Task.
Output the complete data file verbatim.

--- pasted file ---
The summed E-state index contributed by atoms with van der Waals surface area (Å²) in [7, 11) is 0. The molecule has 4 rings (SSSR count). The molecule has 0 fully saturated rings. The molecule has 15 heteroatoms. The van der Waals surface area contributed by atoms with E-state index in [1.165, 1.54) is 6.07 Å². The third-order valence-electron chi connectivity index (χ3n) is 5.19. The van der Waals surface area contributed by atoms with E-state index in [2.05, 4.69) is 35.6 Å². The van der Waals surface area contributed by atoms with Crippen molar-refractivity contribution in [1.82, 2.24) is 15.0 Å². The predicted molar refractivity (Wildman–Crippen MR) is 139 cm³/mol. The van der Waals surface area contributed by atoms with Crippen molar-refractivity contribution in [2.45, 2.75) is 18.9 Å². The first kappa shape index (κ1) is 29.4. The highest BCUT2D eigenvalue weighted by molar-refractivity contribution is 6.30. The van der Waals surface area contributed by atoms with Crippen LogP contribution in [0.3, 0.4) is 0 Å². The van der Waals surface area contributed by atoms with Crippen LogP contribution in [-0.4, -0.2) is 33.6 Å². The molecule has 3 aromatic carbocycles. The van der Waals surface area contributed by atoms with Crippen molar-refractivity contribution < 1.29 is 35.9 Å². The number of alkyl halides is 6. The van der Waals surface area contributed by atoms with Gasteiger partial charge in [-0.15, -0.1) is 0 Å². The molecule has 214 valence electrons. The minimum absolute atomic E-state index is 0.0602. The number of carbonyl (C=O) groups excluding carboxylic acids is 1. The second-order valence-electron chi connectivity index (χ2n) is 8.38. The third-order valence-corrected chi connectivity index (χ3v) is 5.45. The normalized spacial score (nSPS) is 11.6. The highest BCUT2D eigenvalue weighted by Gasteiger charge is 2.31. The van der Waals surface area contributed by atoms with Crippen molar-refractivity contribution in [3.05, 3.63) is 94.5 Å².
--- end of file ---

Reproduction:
The summed E-state index contributed by atoms with van der Waals surface area (Å²) in [7, 11) is 0. The molecule has 4 rings (SSSR count). The molecule has 0 fully saturated rings. The molecule has 15 heteroatoms. The van der Waals surface area contributed by atoms with E-state index in [1.165, 1.54) is 6.07 Å². The third-order valence-electron chi connectivity index (χ3n) is 5.19. The van der Waals surface area contributed by atoms with E-state index in [2.05, 4.69) is 35.6 Å². The van der Waals surface area contributed by atoms with Crippen molar-refractivity contribution in [1.82, 2.24) is 15.0 Å². The predicted molar refractivity (Wildman–Crippen MR) is 139 cm³/mol. The van der Waals surface area contributed by atoms with Crippen molar-refractivity contribution in [2.45, 2.75) is 18.9 Å². The first kappa shape index (κ1) is 29.4. The highest BCUT2D eigenvalue weighted by molar-refractivity contribution is 6.30. The van der Waals surface area contributed by atoms with Crippen LogP contribution in [0.3, 0.4) is 0 Å². The van der Waals surface area contributed by atoms with Crippen LogP contribution in [-0.4, -0.2) is 33.6 Å². The molecule has 3 aromatic carbocycles. The van der Waals surface area contributed by atoms with Crippen molar-refractivity contribution < 1.29 is 35.9 Å². The number of alkyl halides is 6. The van der Waals surface area contributed by atoms with Gasteiger partial charge in [-0.15, -0.1) is 0 Å². The molecule has 214 valence electrons. The minimum absolute atomic E-state index is 0.0602. The number of carbonyl (C=O) groups excluding carboxylic acids is 1. The second-order valence-electron chi connectivity index (χ2n) is 8.38. The third-order valence-corrected chi connectivity index (χ3v) is 5.45. The normalized spacial score (nSPS) is 11.6. The highest BCUT2D eigenvalue weighted by Gasteiger charge is 2.31. The van der Waals surface area contributed by atoms with Crippen molar-refractivity contribution in [3.05, 3.63) is 94.5 Å².